UBC Theses and Dissertations
A study of the impact of a resident teacher education program on teaching self-efficacy, beliefs about teaching, and self-reported teaching behaviours Arseneau, Richard R.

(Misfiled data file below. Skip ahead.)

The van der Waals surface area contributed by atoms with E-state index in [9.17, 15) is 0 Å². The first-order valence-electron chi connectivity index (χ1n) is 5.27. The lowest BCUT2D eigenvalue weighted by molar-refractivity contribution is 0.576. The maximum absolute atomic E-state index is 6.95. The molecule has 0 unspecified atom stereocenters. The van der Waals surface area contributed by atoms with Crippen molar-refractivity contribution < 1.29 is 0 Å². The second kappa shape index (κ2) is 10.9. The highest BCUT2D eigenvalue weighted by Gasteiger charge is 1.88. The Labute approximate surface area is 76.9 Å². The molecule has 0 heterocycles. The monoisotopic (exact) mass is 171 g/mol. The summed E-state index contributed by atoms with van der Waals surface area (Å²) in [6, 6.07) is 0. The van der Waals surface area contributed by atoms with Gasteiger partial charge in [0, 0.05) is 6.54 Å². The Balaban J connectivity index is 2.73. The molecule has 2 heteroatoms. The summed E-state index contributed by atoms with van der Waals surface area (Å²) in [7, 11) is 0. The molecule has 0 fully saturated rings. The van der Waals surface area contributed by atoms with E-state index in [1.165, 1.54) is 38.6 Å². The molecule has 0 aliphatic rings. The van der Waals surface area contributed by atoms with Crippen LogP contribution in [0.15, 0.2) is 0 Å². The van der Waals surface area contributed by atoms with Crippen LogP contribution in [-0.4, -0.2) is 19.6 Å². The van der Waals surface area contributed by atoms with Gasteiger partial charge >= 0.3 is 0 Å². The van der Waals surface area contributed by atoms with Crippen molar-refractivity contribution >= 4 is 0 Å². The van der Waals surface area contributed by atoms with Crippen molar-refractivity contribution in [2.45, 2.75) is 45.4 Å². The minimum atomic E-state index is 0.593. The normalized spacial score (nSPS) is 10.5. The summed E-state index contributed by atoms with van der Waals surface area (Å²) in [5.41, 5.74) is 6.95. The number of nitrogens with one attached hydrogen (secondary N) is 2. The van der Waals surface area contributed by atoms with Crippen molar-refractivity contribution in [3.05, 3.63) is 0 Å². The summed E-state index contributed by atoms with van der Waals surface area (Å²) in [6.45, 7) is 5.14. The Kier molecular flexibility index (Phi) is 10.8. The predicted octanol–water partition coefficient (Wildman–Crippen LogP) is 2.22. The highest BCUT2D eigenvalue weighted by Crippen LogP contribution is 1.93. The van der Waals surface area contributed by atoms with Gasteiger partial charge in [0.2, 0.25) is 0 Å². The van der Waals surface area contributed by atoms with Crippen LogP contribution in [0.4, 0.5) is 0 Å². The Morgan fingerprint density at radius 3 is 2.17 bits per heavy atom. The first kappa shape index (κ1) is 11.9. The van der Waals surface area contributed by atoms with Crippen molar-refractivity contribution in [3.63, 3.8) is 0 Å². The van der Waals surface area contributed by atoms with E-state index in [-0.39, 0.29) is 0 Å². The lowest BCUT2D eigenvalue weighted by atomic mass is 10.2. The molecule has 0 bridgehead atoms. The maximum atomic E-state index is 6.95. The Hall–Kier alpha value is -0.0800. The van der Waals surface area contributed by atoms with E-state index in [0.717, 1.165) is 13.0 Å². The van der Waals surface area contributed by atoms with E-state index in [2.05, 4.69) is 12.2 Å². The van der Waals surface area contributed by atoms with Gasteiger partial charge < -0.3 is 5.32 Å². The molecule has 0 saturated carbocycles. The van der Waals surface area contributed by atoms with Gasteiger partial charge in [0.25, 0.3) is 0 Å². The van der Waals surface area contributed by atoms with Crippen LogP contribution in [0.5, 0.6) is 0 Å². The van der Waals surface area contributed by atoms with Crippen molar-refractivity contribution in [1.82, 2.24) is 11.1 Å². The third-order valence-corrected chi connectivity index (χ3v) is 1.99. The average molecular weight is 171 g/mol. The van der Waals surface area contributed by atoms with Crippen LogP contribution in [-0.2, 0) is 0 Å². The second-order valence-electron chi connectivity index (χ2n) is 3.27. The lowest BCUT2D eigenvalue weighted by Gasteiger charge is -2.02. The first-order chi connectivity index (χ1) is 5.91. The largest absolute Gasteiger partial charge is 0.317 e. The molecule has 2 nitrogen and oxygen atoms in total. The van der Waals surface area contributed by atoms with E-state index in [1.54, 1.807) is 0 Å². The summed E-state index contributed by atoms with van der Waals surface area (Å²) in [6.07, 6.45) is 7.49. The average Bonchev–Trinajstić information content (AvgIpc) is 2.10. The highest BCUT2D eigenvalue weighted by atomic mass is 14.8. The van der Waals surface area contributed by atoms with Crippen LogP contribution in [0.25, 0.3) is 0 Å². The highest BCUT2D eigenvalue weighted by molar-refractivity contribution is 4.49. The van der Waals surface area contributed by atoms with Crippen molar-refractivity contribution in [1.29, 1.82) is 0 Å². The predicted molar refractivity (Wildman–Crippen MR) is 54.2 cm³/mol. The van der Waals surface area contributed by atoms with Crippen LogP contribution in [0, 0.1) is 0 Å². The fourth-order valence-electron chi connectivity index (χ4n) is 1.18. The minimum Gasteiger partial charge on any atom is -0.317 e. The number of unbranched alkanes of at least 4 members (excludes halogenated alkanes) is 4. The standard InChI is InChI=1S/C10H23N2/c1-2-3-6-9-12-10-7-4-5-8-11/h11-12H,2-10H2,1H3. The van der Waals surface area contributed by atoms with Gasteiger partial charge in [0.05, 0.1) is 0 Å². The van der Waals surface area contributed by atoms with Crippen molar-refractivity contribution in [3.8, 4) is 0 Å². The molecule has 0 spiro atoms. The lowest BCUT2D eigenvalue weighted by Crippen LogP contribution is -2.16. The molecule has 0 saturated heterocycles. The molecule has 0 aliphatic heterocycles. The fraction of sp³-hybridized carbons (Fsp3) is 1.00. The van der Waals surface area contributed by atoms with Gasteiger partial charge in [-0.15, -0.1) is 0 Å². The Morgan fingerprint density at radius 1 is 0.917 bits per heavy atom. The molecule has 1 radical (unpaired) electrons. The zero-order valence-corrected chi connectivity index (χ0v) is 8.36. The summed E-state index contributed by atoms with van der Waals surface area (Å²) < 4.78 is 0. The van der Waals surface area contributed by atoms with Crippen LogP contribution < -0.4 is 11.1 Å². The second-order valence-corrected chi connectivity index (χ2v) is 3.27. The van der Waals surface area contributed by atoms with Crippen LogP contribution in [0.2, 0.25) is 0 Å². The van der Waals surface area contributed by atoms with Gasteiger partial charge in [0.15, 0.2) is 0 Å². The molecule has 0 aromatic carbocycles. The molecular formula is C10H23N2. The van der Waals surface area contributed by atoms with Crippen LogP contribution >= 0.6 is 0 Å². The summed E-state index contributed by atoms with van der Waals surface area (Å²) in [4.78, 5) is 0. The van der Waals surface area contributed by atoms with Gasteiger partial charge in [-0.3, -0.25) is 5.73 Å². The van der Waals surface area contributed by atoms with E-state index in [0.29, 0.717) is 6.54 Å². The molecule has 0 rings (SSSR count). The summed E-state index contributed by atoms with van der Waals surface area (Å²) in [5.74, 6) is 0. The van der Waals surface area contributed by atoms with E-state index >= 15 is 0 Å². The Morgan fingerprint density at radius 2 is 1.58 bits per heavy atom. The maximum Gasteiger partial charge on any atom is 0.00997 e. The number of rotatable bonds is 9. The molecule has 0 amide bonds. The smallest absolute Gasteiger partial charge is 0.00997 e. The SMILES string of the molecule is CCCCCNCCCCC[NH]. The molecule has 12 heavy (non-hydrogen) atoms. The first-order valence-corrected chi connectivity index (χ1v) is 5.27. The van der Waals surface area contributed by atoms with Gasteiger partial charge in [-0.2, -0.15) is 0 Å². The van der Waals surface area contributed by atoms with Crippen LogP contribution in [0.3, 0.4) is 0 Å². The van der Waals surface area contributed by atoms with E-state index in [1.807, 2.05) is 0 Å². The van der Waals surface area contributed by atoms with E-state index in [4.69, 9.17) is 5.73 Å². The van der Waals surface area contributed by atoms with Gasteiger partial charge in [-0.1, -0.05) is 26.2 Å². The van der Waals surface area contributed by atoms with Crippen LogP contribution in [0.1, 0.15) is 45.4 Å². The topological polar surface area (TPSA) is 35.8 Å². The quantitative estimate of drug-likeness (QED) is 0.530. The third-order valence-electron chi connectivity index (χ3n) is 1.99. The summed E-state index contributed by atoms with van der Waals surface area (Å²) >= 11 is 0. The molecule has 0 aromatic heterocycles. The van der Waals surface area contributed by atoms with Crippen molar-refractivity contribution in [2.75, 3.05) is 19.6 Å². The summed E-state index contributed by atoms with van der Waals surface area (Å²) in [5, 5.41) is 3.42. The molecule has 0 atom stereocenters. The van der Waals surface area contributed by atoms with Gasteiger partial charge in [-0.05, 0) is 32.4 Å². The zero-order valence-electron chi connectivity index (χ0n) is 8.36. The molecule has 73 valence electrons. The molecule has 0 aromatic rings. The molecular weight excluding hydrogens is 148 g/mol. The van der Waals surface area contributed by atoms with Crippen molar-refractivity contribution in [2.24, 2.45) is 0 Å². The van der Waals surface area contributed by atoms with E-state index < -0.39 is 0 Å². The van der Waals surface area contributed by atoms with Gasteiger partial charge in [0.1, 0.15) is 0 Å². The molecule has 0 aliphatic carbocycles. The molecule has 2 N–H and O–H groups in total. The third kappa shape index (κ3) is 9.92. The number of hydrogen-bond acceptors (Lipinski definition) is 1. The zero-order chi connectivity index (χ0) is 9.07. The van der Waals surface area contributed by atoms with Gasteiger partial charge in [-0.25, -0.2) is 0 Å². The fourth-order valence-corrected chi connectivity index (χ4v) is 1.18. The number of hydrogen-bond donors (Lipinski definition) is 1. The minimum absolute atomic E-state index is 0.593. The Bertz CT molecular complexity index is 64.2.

Despite the fact that few residents have any specific training in teaching skills, the majority of them have significant teaching responsibilities throughout their residencies. Although residents have a positive attitude towards teaching, and look forward to their teaching role, a number of observational studies have found that few residents exhibit teaching skills conducive to learning. This research study reports the development, implementation, and evaluation of a resident Teacher Education Program (TEP), and examines its impact on internal medicine residents, more specifically, on residents’ (1) sense of teaching self-efficacy, (2) self reported teaching behaviours, (3) beliefs about teaching, and (4) interest in teaching. A quasi-experimental design was used and assignment of subjects (i.e., residents) was based on the existing Clinical Teaching Unit (CTU) rotation schedule. Theoretical guidelines for program development were based on several perspectives of adult education, and psychology. Most importantly, teaching self-efficacy was used as a motivational paradigm (Ashton, 1984), and was used as the main outcomes measure. The treatment group (n= 11) attended weekly one hour seminars longitudinally over the course of their CTU rotation (for a total of six sessions). The program was run a total of three times over the course of three rotations. General internal medicine residents had a positive outcome expectancy for teaching (i.e., teaching efficacy subscale). However, their efficacy beliefs concerning their own abilities as teachers was not rated as highly (self-efficacy subscale). Overall, residents had a positive attitude towards teaching. The resident TEP had no effect on residents’ teaching efficacy beliefs which were already positive. It did, however, have a statistically significant effect on their teaching self-efficacy scores which was twice that seen in the control group (0.4 vs. 0.2). A significant pre- and- post difference was found for 5 of 15 questions on beliefs about teaching (vs. 1 of 15 for the control group), and for 2 of 4 questions on interest in teaching (vs. 0 for control group). Residents participating in the TEP had a large and statistically significant improvement in self-reported teaching behaviours scores (vs. no difference in control group). A correlation coefficient of 0.21 was found for the associated changes between teaching efficacy and self-reported teaching behaviours. A correlation coefficient of 0.66 was found for the associated changes between teaching self-efficacy and self-reported teaching behaviours.
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